326 * value will be used.  The retry time is the time in milliseconds
 327 * between retries.  If set to zero, the default value will be
 328 * used.
 329 *
 330 * Don't use this unless you *really* have to.  It's primarily for the
 331 * IPMI over LAN converter; since the LAN stuff does its own retries,
 332 * it makes no sense to do it here.  However, this can be used if you
 333 * have unusual requirements.
 334 */
 335int ipmi_request_settime(ipmi_user_t      user,
 336                         struct ipmi_addr *addr,
 337                         long             msgid,
 338                         struct kernel_ipmi_msg  *msg,
 339                         void             *user_msg_data,
 340                         int              priority,
 341                         int              max_retries,
 342                         unsigned int     retry_time_ms);
 343
 344/*
 345 * Like ipmi_request, but with messages supplied.  This will not
 346 * allocate any memory, and the messages may be statically allocated
 347 * (just make sure to do the "done" handling on them).  Note that this
 348 * is primarily for the watchdog timer, since it should be able to
 349 * send messages even if no memory is available.  This is subject to
 350 * change as the system changes, so don't use it unless you REALLY
 351 * have to.
 352 */
 353int ipmi_request_supply_msgs(ipmi_user_t          user,
 354                             struct ipmi_addr     *addr,
 355                             long                 msgid,
 356                             struct kernel_ipmi_msg *msg,
 357                             void                 *user_msg_data,
 358                             void                 *supplied_smi,
 359                             struct ipmi_recv_msg *supplied_recv,
 360                             int                  priority);
 361
 362/*
 363 * Poll the IPMI interface for the user.  This causes the IPMI code to
 364 * do an immediate check for information from the driver and handle
 365 * anything that is immediately pending.  This will not block in any
 366 * way.  This is useful if you need to spin waiting for something to
 367 * happen in the IPMI driver.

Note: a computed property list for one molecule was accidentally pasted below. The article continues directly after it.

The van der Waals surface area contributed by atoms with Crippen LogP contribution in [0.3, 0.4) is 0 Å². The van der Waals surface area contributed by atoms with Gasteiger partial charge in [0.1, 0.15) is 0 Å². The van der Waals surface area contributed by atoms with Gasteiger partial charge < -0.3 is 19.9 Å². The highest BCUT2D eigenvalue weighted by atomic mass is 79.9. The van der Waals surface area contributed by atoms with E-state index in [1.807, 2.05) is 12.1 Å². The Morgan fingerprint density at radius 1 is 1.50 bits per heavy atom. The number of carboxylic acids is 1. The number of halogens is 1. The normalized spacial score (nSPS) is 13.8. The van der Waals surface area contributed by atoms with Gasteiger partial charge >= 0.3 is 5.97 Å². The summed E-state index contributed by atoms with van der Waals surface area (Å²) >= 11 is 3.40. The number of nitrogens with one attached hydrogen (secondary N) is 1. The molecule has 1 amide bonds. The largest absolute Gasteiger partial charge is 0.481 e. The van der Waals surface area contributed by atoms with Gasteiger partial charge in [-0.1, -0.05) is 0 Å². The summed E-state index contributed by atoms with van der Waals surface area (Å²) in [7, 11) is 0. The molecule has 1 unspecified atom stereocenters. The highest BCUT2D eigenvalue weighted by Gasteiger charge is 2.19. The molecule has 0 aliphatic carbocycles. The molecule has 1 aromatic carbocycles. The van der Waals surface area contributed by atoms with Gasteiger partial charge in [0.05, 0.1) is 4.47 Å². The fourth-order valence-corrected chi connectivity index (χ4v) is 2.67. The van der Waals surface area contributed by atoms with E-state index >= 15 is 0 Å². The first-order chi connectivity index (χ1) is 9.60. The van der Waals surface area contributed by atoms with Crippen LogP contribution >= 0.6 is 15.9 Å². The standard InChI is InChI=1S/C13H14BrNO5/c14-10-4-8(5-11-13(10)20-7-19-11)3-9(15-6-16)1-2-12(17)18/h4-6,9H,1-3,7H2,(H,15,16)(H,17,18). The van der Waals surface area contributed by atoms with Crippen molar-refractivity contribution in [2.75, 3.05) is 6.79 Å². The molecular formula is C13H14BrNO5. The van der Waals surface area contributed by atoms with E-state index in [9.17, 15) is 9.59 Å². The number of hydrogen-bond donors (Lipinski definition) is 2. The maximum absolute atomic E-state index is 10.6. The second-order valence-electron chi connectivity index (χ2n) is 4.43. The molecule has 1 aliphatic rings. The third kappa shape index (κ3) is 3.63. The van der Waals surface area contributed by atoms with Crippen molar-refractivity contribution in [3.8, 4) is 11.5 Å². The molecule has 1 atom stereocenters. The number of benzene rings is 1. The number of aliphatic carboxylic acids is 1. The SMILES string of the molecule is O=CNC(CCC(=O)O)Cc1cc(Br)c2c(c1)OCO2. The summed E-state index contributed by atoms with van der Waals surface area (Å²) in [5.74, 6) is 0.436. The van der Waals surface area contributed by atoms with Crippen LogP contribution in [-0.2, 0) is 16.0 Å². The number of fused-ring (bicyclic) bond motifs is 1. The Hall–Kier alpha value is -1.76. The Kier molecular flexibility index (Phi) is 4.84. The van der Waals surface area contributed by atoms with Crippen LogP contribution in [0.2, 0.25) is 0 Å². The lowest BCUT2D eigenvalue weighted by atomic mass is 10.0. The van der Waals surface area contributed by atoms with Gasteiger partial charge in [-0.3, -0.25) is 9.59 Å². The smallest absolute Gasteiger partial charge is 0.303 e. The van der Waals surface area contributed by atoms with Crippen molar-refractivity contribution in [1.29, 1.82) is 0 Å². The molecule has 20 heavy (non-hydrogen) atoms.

368 */
 369void ipmi_poll_interface(ipmi_user_t user);
 370
 371/*
 372 * When commands come in to the SMS, the user can register to receive
 373 * them.  Only one user can be listening on a specific netfn/cmd/chan tuple
 374 * at a time, you will get an EBUSY error if the command is already
 375 * registered.  If a command is received that does not have a user
 376 * registered, the driver will automatically return the proper
 377 * error.  Channels are specified as a bitfield, use IPMI_CHAN_ALL to
 378 * mean all channels.
 379 */
 380int ipmi_register_for_cmd(ipmi_user_t   user,
 381                          unsigned char netfn,
 382                          unsigned char cmd,
 383                          unsigned int  chans);
 384int ipmi_unregister_for_cmd(ipmi_user_t   user,
 385                            unsigned char netfn,
 386                            unsigned char cmd,
 387                            unsigned int  chans);
 388
 389/*
 390 * Go into a mode where the driver will not autonomously attempt to do
 391 * things with the interface.  It will still respond to attentions and
 392 * interrupts, and it will expect that commands will complete.  It
 393 * will not automatcially check for flags, events, or things of that
 394 * nature.
 395 *
 396 * This is primarily used for firmware upgrades.  The idea is that
 397 * when you go into firmware upgrade mode, you do this operation
 398 * and the driver will not attempt to do anything but what you tell
 399 * it or what the BMC asks for.
 400 *
 401 * Note that if you send a command that resets the BMC, the driver
 402 * will still expect a response from that command.  So the BMC should
 403 * reset itself *after* the response is sent.  Resetting before the
 404 * response is just silly.
 405 *
 406 * If in auto maintenance mode, the driver will automatically go into
 407 * maintenance mode for 30 seconds if it sees a cold reset, a warm
 408 * reset, or a firmware NetFN.  This means that code that uses only
 409 * firmware NetFN commands to do upgrades will work automatically
 410 * without change, assuming it sends a message every 30 seconds or
 411 * less.
 412 *
 413 * See the IPMI_MAINTENANCE_MODE_xxx defines for what the mode means.
 414 */
 415int ipmi_get_maintenance_mode(ipmi_user_t user);
 416int ipmi_set_maintenance_mode(ipmi_user_t user, int mode);
 417
 418/*
 419 * When the user is created, it will not receive IPMI events by